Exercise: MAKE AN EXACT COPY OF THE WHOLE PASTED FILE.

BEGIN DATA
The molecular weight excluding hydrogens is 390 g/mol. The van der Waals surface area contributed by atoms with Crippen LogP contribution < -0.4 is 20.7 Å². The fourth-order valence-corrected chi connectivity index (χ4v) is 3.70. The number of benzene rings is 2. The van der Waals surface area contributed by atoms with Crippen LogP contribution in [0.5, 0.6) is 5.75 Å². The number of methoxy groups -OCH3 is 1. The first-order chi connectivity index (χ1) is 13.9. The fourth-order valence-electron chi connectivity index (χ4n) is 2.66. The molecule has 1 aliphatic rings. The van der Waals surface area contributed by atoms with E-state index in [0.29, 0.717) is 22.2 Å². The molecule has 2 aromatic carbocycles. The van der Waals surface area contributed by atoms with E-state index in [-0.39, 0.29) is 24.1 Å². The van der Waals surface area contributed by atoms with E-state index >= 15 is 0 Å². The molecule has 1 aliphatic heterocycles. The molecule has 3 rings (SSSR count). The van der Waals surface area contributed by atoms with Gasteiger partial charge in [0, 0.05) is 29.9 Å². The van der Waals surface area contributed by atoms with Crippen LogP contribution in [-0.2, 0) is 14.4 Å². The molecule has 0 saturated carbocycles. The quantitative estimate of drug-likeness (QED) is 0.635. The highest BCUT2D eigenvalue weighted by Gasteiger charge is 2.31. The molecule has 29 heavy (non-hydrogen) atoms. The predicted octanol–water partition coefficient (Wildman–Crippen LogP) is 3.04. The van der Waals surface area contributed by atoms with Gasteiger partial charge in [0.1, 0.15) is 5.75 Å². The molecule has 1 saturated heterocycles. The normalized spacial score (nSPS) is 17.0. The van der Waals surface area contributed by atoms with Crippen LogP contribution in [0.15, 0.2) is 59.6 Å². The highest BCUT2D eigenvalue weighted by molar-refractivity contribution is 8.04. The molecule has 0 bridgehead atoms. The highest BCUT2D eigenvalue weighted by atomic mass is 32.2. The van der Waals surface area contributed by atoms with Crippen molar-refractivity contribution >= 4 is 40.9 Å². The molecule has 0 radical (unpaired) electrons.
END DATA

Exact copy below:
The molecular weight excluding hydrogens is 390 g/mol. The van der Waals surface area contributed by atoms with Crippen LogP contribution < -0.4 is 20.7 Å². The fourth-order valence-corrected chi connectivity index (χ4v) is 3.70. The number of benzene rings is 2. The van der Waals surface area contributed by atoms with Crippen LogP contribution in [0.5, 0.6) is 5.75 Å². The number of methoxy groups -OCH3 is 1. The first-order chi connectivity index (χ1) is 13.9. The fourth-order valence-electron chi connectivity index (χ4n) is 2.66. The molecule has 1 aliphatic rings. The van der Waals surface area contributed by atoms with E-state index in [0.29, 0.717) is 22.2 Å². The molecule has 2 aromatic carbocycles. The van der Waals surface area contributed by atoms with E-state index in [-0.39, 0.29) is 24.1 Å². The van der Waals surface area contributed by atoms with E-state index >= 15 is 0 Å². The molecule has 1 aliphatic heterocycles. The molecule has 3 rings (SSSR count). The van der Waals surface area contributed by atoms with Gasteiger partial charge in [0, 0.05) is 29.9 Å². The van der Waals surface area contributed by atoms with Crippen LogP contribution in [-0.2, 0) is 14.4 Å². The molecule has 0 saturated carbocycles. The quantitative estimate of drug-likeness (QED) is 0.635. The highest BCUT2D eigenvalue weighted by Gasteiger charge is 2.31. The molecule has 29 heavy (non-hydrogen) atoms. The predicted octanol–water partition coefficient (Wildman–Crippen LogP) is 3.04. The van der Waals surface area contributed by atoms with Gasteiger partial charge in [0.1, 0.15) is 5.75 Å². The molecule has 1 saturated heterocycles. The normalized spacial score (nSPS) is 17.0. The van der Waals surface area contributed by atoms with Crippen LogP contribution in [0.15, 0.2) is 59.6 Å². The highest BCUT2D eigenvalue weighted by molar-refractivity contribution is 8.04. The molecule has 0 bridgehead atoms. The highest BCUT2D eigenvalue weighted by atomic mass is 32.2. The van der Waals surface area contributed by atoms with Crippen molar-refractivity contribution >= 4 is 40.9 Å². The molecule has 0 radical (unpaired) electrons.